Kansas City Ballet School (KCBS) is raising its international profile with the enrollment of three Bulgarian students in its Daytime Program. KCBS’s Daytime Program is in its second year, but already it’s making a name for itself.
In its inaugural year, the program ended with 27 students. Three of those 27, have graduated and been accepted into Second Companies of professional ballet companies or have been invited into prestigious college dance programs. This fall there are 29 as the school year begins. Of those, more than half have returned for their second year. Six decided to join the Daytime Program after attending the recent Summer Intensive in 2017. Three joined from within the KCBS family and four were new to the school entirely. Students in this year’s program represent seven states including: Connecticut, Hawaii, Idaho, Kansas, Missouri, New Jersey, and Texas; and, as mentioned, the country of Bulgaria.
The KCBS Daytime Program
Just what is the Daytime Program? It’s a program for qualifying students who have not only shown promise as dancers, but who are passionate about becoming professional dancers at some point. The program gives students the chance to put dance in the forefront of their days when their energy is at its best. Students are responsible for their own academics, outside of class. Most join an online school program and focus on their studies during breaks, in the evenings and on the weekends.
The youngest participants were 10 when they joined the program last year, making them 11 now. Overall the program allows for 5 to 8 extra hours of training each week. And in addition, many of the students aged 14 and older also participate in Kansas City Youth Ballet (the performing group for the school) and/or the Youth America Grand Prix competition.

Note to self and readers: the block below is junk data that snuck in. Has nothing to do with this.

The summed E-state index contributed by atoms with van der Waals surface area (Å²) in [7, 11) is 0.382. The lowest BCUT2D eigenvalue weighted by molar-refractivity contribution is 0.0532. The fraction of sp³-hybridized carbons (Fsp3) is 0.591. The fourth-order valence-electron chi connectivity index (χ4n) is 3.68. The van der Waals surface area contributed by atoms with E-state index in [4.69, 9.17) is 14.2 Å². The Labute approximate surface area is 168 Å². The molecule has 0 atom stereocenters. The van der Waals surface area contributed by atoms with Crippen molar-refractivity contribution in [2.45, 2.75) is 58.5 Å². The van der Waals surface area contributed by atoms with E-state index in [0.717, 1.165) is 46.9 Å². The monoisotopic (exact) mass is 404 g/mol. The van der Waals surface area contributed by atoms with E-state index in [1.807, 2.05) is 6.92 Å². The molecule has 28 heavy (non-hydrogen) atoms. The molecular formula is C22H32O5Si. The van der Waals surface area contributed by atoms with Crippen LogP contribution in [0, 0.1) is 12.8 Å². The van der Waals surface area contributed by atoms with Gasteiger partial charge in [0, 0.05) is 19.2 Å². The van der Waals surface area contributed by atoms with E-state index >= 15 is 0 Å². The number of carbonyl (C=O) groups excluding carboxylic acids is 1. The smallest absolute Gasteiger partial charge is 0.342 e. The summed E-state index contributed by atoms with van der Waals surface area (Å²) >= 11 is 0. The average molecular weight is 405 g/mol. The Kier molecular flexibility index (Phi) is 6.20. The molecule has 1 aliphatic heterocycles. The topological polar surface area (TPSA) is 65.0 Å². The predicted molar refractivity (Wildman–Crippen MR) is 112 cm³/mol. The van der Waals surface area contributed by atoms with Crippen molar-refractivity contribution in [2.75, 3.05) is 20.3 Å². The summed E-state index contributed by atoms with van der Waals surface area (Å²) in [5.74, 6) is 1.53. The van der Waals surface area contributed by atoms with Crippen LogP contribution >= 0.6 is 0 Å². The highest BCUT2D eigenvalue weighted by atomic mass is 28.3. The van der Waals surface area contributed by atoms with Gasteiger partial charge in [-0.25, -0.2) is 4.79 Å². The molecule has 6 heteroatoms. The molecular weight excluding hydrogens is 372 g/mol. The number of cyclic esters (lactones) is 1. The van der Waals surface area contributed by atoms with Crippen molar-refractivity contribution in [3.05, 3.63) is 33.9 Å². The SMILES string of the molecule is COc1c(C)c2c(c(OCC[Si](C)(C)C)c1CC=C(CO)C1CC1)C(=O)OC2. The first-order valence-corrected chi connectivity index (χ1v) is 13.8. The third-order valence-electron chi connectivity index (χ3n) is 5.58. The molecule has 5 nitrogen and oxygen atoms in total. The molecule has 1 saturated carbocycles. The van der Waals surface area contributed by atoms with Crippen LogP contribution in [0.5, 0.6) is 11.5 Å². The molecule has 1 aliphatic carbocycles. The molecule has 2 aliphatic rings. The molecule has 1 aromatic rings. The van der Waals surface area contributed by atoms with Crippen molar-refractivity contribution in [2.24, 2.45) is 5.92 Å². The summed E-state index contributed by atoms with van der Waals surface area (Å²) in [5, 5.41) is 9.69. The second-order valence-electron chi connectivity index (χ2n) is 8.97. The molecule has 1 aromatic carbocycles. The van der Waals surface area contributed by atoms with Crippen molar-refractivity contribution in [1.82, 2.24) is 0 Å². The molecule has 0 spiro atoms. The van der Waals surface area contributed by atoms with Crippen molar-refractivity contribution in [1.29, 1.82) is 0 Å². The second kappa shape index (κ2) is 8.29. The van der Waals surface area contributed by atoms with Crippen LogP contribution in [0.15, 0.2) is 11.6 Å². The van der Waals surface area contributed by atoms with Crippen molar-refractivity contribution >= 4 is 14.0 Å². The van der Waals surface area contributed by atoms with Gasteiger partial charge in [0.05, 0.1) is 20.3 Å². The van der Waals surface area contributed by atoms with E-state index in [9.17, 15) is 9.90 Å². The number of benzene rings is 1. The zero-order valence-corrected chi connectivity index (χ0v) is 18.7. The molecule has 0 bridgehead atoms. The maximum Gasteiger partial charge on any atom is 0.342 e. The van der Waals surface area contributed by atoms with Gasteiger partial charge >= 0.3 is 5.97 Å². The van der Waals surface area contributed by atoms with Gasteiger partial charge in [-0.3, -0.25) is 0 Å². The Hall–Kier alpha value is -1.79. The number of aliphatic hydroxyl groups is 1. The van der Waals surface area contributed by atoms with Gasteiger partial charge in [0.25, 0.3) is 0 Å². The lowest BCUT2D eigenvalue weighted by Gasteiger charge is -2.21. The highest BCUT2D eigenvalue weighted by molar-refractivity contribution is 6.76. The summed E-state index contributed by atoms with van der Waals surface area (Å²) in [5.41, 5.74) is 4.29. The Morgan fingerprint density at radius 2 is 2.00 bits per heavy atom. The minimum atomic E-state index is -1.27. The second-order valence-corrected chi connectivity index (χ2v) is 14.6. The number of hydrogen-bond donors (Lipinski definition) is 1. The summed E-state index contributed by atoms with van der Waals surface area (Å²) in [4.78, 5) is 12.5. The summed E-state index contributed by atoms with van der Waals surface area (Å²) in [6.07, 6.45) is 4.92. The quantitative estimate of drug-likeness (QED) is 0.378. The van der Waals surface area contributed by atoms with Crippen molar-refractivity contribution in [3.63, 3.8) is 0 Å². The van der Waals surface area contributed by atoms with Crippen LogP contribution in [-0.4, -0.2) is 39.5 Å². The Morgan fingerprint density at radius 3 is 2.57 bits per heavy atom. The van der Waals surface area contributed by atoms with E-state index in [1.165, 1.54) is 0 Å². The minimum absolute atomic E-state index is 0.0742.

“If you have a student enrolled in the Daytime Program, dancing as part of KCYB, and participating in Youth America Grand Prix competition, they are going to be dancing around 33 hours per week. And many of our students are doing just that,” says KCBS Director Grace Holmes. “This program doesn’t take anything away from traditional ballet school training that happens in the evenings and on weekends, but it does give an option that many students and their families are very excited about.”
Drawing Students from Outside KC
Of the Daytime Program students, there are five that moved to KC to participate and at least one of their parents made the move with them. Another five have come on their own without a parent and now live with host families or on their own because they are at least 18. And then you have the three Bulgarians who also live with host families.
Mina Stoyanova (17), Iren Veleva (15) and Simeon Atanasov (16) all danced at the same ballet school in Bulgaria. Two years ago UMKC Conservatory of Dance’s Paula Weber (who often guest teaches at KCBS’s Summer Intensive program) was guest teaching at their school in Bulgaria. She identified their talent and encouraged them to attend KCBS’s 2016 Summer Intensive. Mina and Iren came in the summer of 2016. And Mina returned to KC in January of 2017 to begin the program. Iren waited another year since she was younger. Simeon waited to attend the 2017 Summer Intensive at KCBS and he and Iren decided to begin their full-time education here this year.
When asked why they would travel so far for ballet training, the three agreed: “Because the training here is very good. We really like the classes and that we dance all day.” Simeon also mentioned, “I really like that we have a male Russian teacher.”
These students will travel home for holiday breaks and will be tested over academics then. They are learning their basics through text books on their own while in KC.
One thing is certain, the Daytime Program is here to stay. And with it, Kansas City Ballet is closer to fulfilling its mission to be “Always On” with programming happening all day every day the building is open.